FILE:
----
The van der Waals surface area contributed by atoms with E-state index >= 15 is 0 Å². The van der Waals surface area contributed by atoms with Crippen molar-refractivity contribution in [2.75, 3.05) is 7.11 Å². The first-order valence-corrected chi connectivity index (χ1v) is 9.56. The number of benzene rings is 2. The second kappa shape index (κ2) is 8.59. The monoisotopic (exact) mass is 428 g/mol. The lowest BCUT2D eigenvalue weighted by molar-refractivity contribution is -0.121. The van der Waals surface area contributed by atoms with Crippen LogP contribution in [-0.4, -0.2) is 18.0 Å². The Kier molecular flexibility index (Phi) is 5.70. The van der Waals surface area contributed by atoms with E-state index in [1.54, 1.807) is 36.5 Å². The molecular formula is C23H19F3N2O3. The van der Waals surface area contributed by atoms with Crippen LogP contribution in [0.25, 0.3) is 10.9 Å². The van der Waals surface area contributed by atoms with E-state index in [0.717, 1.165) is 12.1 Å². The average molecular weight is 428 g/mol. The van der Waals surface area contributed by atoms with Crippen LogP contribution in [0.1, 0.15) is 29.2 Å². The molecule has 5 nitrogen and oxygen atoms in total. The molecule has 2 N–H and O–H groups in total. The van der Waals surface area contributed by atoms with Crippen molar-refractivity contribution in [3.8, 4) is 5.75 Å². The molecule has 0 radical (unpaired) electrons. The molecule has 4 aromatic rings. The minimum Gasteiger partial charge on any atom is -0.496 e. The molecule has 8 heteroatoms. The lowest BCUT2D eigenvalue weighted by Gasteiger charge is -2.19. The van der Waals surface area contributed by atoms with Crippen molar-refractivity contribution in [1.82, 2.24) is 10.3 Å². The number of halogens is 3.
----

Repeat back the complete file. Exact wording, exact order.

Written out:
The van der Waals surface area contributed by atoms with E-state index >= 15 is 0 Å². The van der Waals surface area contributed by atoms with Crippen molar-refractivity contribution in [2.75, 3.05) is 7.11 Å². The first-order valence-corrected chi connectivity index (χ1v) is 9.56. The number of benzene rings is 2. The second kappa shape index (κ2) is 8.59. The monoisotopic (exact) mass is 428 g/mol. The lowest BCUT2D eigenvalue weighted by molar-refractivity contribution is -0.121. The van der Waals surface area contributed by atoms with Crippen LogP contribution in [-0.4, -0.2) is 18.0 Å². The Kier molecular flexibility index (Phi) is 5.70. The van der Waals surface area contributed by atoms with E-state index in [1.54, 1.807) is 36.5 Å². The molecular formula is C23H19F3N2O3. The van der Waals surface area contributed by atoms with Crippen LogP contribution in [0.25, 0.3) is 10.9 Å². The van der Waals surface area contributed by atoms with E-state index in [0.717, 1.165) is 12.1 Å². The average molecular weight is 428 g/mol. The van der Waals surface area contributed by atoms with Crippen LogP contribution in [0.1, 0.15) is 29.2 Å². The molecule has 5 nitrogen and oxygen atoms in total. The molecule has 2 N–H and O–H groups in total. The van der Waals surface area contributed by atoms with Crippen molar-refractivity contribution in [3.8, 4) is 5.75 Å². The molecule has 0 radical (unpaired) electrons. The molecule has 4 aromatic rings. The minimum Gasteiger partial charge on any atom is -0.496 e. The molecule has 8 heteroatoms. The lowest BCUT2D eigenvalue weighted by Gasteiger charge is -2.19. The van der Waals surface area contributed by atoms with Crippen molar-refractivity contribution in [1.82, 2.24) is 10.3 Å². The number of halogens is 3.